The question that ought to be raised here is not what Playboy will run as a pictorial next month, but rather what they (or their competitors) might be doing regularly next decade (or two).
When people talk about virtual reality, they tend to think in terms of some real-life Startrek holodeck.
What we’ve actually gotten are slightly sentient cartoons. This is not to knock the cartoon-makers; it just goes to show how hard virtual reality (in the strict sense of not being easily distinguishable from the real thing) is to do.
Yes, Hollywood can put somewhat realistic group effects on firm, but just a series of noninteractive images takes massive computing power, and the “real” Lara Croft won’t be replacing Angelina Jolie in the movies anytime soon.
No, the beginnings of “true” virtual reality are likely to be far more modest, and they are most likely to start in the Playboy or beyond arena.
Why? Four big reasons:
and finally, perhaps the most important reason of all:
In that poll mentioned above, what no doubt was going on in the mind of those gamers was not a comparison between a fake and a real being; it was a comparison between two images, and the connotations slapped onto those images.
Indeed, ironically, a big reason why the gamers would likely tell you they chose Lara Croft was because of her great personality compared to the competition’s.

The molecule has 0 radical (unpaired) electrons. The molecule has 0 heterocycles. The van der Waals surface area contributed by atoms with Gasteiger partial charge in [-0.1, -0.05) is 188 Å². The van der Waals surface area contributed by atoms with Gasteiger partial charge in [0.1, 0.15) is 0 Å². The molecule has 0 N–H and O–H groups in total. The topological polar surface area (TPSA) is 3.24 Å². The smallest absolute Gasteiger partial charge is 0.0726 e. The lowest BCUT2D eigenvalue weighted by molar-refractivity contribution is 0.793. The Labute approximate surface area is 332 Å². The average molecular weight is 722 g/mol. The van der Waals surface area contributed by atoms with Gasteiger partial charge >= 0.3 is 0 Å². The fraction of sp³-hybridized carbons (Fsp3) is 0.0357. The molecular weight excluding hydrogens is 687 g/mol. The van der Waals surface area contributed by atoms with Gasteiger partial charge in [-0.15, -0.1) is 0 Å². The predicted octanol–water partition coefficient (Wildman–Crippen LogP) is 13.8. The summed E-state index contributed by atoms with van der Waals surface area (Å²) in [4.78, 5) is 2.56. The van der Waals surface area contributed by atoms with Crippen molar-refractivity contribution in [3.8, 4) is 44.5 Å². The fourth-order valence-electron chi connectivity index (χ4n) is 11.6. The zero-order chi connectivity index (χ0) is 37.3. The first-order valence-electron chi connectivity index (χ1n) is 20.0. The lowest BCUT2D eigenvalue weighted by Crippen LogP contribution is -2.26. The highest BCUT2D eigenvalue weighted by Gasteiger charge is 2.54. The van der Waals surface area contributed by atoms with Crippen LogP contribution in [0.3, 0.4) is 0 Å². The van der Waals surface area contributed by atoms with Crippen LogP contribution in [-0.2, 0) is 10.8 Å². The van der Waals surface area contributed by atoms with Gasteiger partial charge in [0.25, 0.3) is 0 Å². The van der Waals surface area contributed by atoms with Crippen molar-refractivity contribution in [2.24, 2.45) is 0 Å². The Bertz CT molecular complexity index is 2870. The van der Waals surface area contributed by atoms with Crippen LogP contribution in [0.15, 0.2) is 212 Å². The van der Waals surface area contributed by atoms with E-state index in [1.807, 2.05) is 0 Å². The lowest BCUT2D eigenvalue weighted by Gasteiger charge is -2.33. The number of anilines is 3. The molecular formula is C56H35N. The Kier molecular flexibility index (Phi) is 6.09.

Think about that for a moment.
Besides the financial advantages, CG-models have a number of other inherent advantages over human models. They don’t come with inherent imperfections, they never get tired or bored or uncooperative, they never age, they never catch diseases (well, yes, they can get viruses, but show me Norton AntiVirus for Humans), there can be no complaints from anyone that they’re being exploited.
Modifying them is a whole lot easier, too. Indeed, there’s little reason why they can’t eventually be modified by each and every viewer. Try doing that with a human model.
So Why Hasn’t It Happened Yet?
Why has Hollywood gone over to a ton of CG-imagery? They’ve done so because CG imagery is a lot cheaper than hiring a ton of people to do the same thing. The real motivation is economic.
The same will be true with pornography. The initial photo-realistic efforts will be expensive and not-so-good, and will likely be found in specialist niches. Once the economics and results get better, the humanoids have one trump card to play, they can work for less. Indeed, like some multinational corporation, pornography is heading towards less-economically developed areas of the world for their subjects. Amateurs are flooding the world (or at least the Internet) with their efforts, too.
This could postpone the coming of the milennium for a while. But eventually, it will come. First, for stills. Later, for motion.
And what happens in the less-reputable areas first will seep into the mainstream. Voyeur today, Vogue tomorrow. Same situation, more clothes.
But then again, if there’s a problem, isn’t the problem with the activities themselves rather than who or what does them? Haven’t we already dehumanized the activity? If that’s the case, is it any worse, or even different when you dehumanize the players?